The home is the last frontier in wellness, and this is the most important research we’ve undertaken, not just because it’s a hot new industry market - but because it’s about where and how we live.
Palm Beach, FL (PRWEB) October 10, 2017
Each year the Global Wellness Institute (GWI) produces an in-depth research report on fast-growing wellness segments, and this year the focus is on the wellness lifestyle real estate and communities market. Today, at the Global Wellness Summit taking place at The Breakers-Palm Beach, GWI researchers presented key findings from their report “Build Well To Live Well” – revealing that if the extraordinary consumer spending on “all things wellness” has been slow to come to the places where we live, that’s now changing fast.
Consumer demand for wellness lifestyle real estate and communities is on the rise globally: in the U.S. alone, there are an astonishing 1.3 million potential buyers each year. In addition, homes designed to improve people’s wellness are now commanding 10-25% higher price premiums. And if as recently as the mid-2000s, there were only a dozen projects under development, today there are 600-plus global projects built, partially built, or in the pipeline – each one with a unique “wellness proposition.”
“The home is the last frontier in wellness, and this is the most important research we’ve undertaken, not just because it’s a hot new industry market - but because it’s about where and how we live,” said GWI Sr. Researcher, Katherine Johnston. “Our homes and communities have had a massive, increasingly negative impact on our well-being, as they were designed following templates set up decades ago to meet the health and lifestyle needs of a radically different era. But now we’re at the beginning of a new movement in home and community design that tackles our uniquely modern problems: sedentary lives, unhealthy diets, stress, social isolation and loneliness, pollution, nature-deprivation, etc. – and it’s creating powerful opportunities.”
Roughly 20% of all consumer spending is on housing (people’s largest, most important investment) - or over $8 trillion globally each year.* In 2017, the GWI pegged the wellness lifestyle real estate and communities market at $119 billion, growing at a fast 9% a year – and estimated that it would jump to $153 billion by 2020. While this is big, wellness real estate is still less than half the size of the green building industry ($260 billion), and less than 2% the size of the global construction industry.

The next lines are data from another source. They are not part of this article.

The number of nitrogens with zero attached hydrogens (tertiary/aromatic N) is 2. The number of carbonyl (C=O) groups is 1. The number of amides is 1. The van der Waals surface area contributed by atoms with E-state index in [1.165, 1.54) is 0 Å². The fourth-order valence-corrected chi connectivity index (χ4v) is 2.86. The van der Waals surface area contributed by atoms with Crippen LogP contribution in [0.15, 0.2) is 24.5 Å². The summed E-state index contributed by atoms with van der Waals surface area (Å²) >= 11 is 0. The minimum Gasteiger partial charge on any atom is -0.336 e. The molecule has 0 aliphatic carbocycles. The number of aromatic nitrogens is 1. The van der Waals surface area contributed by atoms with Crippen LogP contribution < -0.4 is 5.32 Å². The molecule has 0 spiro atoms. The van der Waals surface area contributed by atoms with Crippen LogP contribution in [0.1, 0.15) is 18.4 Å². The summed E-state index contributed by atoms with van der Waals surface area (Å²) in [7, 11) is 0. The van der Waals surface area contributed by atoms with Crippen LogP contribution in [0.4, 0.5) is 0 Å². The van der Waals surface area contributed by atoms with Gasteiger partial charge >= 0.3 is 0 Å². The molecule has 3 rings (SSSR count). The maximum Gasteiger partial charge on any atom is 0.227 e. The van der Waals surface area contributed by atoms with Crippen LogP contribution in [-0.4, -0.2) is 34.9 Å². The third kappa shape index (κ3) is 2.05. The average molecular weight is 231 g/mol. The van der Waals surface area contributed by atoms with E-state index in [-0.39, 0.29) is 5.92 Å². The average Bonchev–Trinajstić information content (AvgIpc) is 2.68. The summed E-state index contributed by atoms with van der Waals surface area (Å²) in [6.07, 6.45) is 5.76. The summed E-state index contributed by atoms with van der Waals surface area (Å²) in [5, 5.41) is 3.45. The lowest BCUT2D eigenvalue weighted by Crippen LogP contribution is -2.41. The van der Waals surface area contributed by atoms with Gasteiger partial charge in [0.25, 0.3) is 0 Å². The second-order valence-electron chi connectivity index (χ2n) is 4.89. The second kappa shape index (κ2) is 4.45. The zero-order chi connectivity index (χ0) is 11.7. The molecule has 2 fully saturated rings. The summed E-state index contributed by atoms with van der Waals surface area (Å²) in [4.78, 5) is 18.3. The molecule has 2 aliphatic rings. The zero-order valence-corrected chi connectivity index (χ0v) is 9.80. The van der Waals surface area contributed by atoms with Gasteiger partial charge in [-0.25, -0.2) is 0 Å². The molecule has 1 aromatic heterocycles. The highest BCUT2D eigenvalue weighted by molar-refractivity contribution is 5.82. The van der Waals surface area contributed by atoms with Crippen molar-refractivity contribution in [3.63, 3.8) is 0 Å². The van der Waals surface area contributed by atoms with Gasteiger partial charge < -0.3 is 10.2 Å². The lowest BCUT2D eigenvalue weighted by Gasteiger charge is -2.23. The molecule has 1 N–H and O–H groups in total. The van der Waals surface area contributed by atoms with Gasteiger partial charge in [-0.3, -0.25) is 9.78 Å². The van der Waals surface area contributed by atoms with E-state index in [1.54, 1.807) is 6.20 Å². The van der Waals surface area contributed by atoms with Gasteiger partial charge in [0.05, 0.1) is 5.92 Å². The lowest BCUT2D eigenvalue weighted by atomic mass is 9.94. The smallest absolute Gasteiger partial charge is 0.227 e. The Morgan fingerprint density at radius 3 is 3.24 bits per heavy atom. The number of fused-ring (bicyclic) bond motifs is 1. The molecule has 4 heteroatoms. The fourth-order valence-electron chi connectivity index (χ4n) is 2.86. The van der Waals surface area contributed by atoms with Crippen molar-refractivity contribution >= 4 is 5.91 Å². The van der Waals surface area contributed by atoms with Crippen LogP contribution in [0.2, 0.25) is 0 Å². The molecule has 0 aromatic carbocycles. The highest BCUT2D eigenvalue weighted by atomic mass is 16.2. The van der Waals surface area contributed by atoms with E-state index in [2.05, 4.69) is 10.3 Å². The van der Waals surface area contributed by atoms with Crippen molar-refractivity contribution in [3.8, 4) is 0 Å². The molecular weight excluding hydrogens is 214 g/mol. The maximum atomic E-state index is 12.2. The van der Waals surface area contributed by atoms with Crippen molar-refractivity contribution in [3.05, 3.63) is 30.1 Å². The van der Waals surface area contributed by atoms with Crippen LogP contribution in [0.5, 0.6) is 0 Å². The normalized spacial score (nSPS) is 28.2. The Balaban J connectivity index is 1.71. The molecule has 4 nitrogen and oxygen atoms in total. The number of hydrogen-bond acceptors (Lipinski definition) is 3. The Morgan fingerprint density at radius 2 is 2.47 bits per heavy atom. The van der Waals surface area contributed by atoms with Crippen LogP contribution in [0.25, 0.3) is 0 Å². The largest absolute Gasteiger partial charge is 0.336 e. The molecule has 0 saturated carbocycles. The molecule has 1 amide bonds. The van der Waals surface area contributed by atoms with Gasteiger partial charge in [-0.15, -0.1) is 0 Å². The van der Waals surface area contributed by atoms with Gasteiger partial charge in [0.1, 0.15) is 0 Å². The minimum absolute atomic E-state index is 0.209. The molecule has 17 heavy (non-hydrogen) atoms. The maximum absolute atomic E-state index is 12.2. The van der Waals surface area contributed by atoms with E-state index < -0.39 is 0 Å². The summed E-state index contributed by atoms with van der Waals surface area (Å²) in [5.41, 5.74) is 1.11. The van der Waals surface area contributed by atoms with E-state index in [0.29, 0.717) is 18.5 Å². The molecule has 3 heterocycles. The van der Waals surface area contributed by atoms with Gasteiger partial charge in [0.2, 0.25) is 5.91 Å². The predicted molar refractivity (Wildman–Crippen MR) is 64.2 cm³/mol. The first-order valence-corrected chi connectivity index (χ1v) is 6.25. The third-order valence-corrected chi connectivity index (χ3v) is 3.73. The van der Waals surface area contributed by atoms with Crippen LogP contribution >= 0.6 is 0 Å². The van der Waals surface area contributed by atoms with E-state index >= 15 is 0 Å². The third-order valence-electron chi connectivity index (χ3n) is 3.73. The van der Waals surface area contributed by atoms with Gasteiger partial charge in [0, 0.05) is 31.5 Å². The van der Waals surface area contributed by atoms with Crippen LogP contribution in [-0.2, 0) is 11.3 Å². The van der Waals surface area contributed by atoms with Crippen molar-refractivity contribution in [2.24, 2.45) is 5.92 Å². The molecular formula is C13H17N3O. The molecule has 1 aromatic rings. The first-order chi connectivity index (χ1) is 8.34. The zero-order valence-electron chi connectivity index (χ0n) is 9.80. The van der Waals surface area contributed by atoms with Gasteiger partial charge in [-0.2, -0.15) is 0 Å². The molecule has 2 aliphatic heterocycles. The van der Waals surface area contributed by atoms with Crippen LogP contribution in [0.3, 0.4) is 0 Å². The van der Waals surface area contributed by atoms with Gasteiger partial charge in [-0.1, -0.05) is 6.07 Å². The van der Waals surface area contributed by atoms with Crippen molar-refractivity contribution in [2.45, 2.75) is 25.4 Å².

The new research defines wellness lifestyle real estate as “homes and buildings proactively designed and built to support the holistic health of their residents.” A wellness community is “a group of people, living close by, who share common goals, interests and experiences, to pursue wellness in a holistic, multidimensional way.” Wellness real estate does not equal a wellness community; the magic happens when the real estate part provides the foundation that enables the wellness community part to thrive.
GWI’s research puts a strong focus on the community component because it’s a
fundamental human need to connect with other people in this age of loneliness and social alienation. Rebranding real estate developments as “wellness communities” by highlighting a few healthy features/amenities is “well-washing” and confuses consumers. To prevent this, the report highlights several key ingredients that move wellness real estate to a true wellness community.
- From passive to active wellness
Tackling the unhealthy home environment, using materials, technologies and design to improve air, water, sound and lighting, is crucial, if passive, wellness. To achieve active wellness, we need exercise facilities, and many design features (sidewalks, porches, stairways, strategic placement of parking, public space, etc.) that make it a “default” to engage in healthy activities: walking instead of driving, gardening, socializing with other people. Examples: The Interlace (Singapore) or Via Verde (Bronx, NY)
- From hardware to software
The hardware is the building, structure and facilities – the real estate. But a community is a dynamic, living organism. “Soft” infrastructure, including classes, programs, music, arts, and family events (activities that draw people together for a common purpose), is needed to nurture a real culture of wellness. Example: Serenbe, Georgia
- From ME to WE